A Child will Lead You

Whenever I speak at a writers’ conference, I tell attendees, “ If you have a child, were a child, or have ever seen a child, you can write for children.”

Happy Child Reading A Book Outside in NatureI stand by that statement. What I often fail to say is, “ It’s not easy.” Many writers have the misconception that writing for children is simple. After all, kids have limited vocabularies and stories for them contain fewer words.

So writers make the mistake of underestimating this audience. In my nearly 20 years as the editor of Focus on the Family Clubhouse Jr. and Clubhouse magazines, I’ve read countless stories where Grandma swoops in with some sage advice or manuscripts where the child is clueless until Dad tells him what to do. Ugh.

There’s nothing wrong with a clever granny or smart dad, but to quote a Writer’s Digest story by Deborah Churchman, “ Imagine reading an adult novel in which all the cleverness, knowledge, and decisions resided in children. Would you identify with it? Then why should kids appreciate stories that give adults all the power?”

Here’s the truth:

Kids are thinking, feeling, smart human beings. They lack life experience, but they have quick minds that are ready to learn. Here’s an even bigger truth: No matter what demographic you’re writing for, you must know your audience’s desires, felt needs, and thought processes if you’re going to be effective.

A writer’s number one goal must be to connect with a reader. Even if you’re an expert in a subject, you can’t talk down. You just need to talk . . . in a relatable, relevant way. And when it comes to communicating with children, the wisdom you share in your stories can shape who they become in the future. Honor your audience in all of your writing. The apostle Paul tells us to “ Outdo one another in showing honor” (Romans 12:10, HCSB).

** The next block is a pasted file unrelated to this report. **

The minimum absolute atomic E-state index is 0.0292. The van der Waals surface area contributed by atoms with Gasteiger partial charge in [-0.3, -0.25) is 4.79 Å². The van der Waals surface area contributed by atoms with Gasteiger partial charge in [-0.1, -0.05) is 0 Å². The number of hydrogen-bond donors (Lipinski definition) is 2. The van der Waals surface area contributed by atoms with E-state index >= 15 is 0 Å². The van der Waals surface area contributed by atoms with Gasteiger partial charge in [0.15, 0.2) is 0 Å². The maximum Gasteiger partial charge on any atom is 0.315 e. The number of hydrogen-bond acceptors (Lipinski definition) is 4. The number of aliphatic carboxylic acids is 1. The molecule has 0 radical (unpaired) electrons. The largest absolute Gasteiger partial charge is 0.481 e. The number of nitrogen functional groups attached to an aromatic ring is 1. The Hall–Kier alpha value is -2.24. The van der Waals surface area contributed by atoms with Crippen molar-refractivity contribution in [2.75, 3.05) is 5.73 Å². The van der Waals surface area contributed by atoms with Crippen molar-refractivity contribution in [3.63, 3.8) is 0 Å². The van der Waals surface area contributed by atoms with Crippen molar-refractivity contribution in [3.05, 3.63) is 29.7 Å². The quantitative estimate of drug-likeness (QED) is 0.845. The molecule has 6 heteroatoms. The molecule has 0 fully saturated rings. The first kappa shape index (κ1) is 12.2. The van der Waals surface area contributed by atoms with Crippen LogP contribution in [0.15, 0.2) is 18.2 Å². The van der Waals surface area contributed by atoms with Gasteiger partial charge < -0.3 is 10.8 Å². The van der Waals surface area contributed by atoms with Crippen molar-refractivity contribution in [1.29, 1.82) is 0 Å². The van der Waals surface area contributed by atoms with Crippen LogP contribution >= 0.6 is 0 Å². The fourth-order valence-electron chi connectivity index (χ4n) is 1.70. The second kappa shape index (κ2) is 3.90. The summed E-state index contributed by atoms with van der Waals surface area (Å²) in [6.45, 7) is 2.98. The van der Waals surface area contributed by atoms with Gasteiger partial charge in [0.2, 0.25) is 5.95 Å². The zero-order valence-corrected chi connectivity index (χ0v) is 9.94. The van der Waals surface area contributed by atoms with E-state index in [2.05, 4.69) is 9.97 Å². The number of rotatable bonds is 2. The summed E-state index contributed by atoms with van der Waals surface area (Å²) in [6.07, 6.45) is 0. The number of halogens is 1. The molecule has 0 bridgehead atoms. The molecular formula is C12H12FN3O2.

That’s great advice in how we conduct ourselves in real life and when we’re on our computers. Kids are honest, energetic and funny. If you’re writing for this audience, those words should describe your stories as well.

So before you send in a manuscript to a children’s editor, ask yourself,

Is this honest, energetic, and funny writing? If not, don’t send it. Go back and put a unique twist on a Bible story. Show how God uses the ordinary to accomplish the extraordinary. Be unique. Don’t doubt a child’s ability to understand concepts and accomplish great things. Climb into their world and encourage them to become all God wants them to be.

Among my stable of writers for Clubhouse and Club Jr., there are doctors, missionaries, engineers, former teachers, grandmas and stay-at-home moms. As I look through the magazines, I can remember the conference where I met each person. While their backgrounds might be different, they all have the ability to look at the world in a child- like—not childish—way. They possess a sensitivity toward words and their intended audience.

The older I get, the more child-like I become (my wife can confirm that fact). I want to be amazed at life and the gifts God gives us. And I want that amazement to be evident in every story that I write or edit. So inspire your audience with your stories. Challenge them. And above all, respect them.

JesseFloreaJesse Florea has worked at Focus on the Family for more than 23 years. For the past 19, he’s been the editor of Adventures in Odyssey Clubhouse magazine (for boys and girls ages 8 to 12) and is currently the editorial director for youth publications, where he oversees Clubhouse and Clubhouse Jr. magazines. He co-hosts the biweekly “Official Adventures in Odyssey” podcast podcast that often exceeds 1 million listeners. Additionally, he has written or co-written more than 25 books, including The Case for Grace for Kids, The One Year Devotions for Active Boys and Devotions for Super Average Kids.

Jesse will teach an afternoon workshop “By Hook or By Crook: How to Engage Young Readers” at the OCW 2016 Summer Conference.

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